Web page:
By Guest Author 05/04/2019

Dr Laura Wallace

Scientists have been monitoring a slow-slip event that started in the last week off the east coast near Gisborne.

Slow-slip movement model showing direction of movement of GeoNet GPS sites and amount of displacement at the plate boundary. So far we’ve recorded 10-15 cm of movement at the red area.

Slow-slip events are quite common in this part of New Zealand, due to the subducting Pacific Plate moving westward under the Australian Plate. We’ve recorded dozens of these events since we first detected them in 2002 after installing a GPS (Global Positioning System) network around New Zealand to monitor land movement.

Slow-slip events (sometimes called silent earthquakes) are undetectable by both humans and our seismograph network because they move faults over weeks to months instead of within seconds like the earthquakes that you typically think of.

Slow-slip events in this area tend to last around a few weeks, so this one is still in its early days. Scientists have so far recorded up to 3 cm of eastward displacement at GeoNet continuous GPS sites. This is caused by up to 10-15 cm of movement on the Hikurangi plate boundary offshore of Gisborne, as you can see from the model on the right.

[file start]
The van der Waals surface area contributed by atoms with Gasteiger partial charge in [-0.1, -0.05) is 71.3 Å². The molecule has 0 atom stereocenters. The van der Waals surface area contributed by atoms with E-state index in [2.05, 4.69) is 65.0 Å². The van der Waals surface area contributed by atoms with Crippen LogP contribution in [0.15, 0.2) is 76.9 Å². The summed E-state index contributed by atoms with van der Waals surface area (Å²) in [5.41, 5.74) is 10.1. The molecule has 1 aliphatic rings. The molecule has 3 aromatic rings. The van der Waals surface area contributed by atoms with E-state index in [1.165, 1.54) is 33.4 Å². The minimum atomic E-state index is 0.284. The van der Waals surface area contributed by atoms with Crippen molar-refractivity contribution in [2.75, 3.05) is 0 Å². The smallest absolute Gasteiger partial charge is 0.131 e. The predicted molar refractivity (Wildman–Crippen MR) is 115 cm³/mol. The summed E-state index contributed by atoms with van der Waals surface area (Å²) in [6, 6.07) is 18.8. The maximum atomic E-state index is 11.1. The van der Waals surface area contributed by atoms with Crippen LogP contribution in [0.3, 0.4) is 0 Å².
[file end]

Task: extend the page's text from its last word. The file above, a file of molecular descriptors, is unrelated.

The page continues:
Our scientists have been anticipating this slow-slip event, as our slow-slip record has shown regular events every 1-2 years, and much larger events every 4-6 years. This event is on track to be as large as the biggest previous slow-slip event we recorded off Gisborne in March 2010.

Because we know that this area has regular slow-slip events, our scientists have been studying this area for years. Right now, we have instruments out in on the seafloor off Poverty Bay that are waiting to capture the data from events like this. Our scientists can then study these land movements and changes offshore, to better understand the processes at subduction zones and the relationship of slow slip events to earthquakes.

Slow-slip events are linked to an increase in localised earthquake activity, which we are seeing off the coast of Māhia Peninsula. Most of these quakes have been too small to feel. A similar sequence of earthquakes was observed during the March 2010 slow slip event.

So what is a slow-slip event?

As we mentioned earlier, slow-slip events are like earthquakes that instead of rupturing within about a minute, they can rupture over many weeks, and even up to years. This means that they are undetectable to humans and our seismometers, and they can only be picked up by monitoring the land movement by GPS.

The best way to visualise what is happening is to watch this great video we made earlier this year.

Remember that these are quite common in New Zealand, and our scientists have been anticipating this. We will keep you posted on how the slow-slip event unfolds.

Like always, we would like to remind you to help keep you and your family safe by having an earthquake plan. Know what you should do in the event of a large earthquake, and if you feel a Long OR Strong earthquake, get to higher ground immediately.

Dr Laura Wallace is a geophysicist with GNS Science. This post was originally published on under a CC BY 3.0 licence.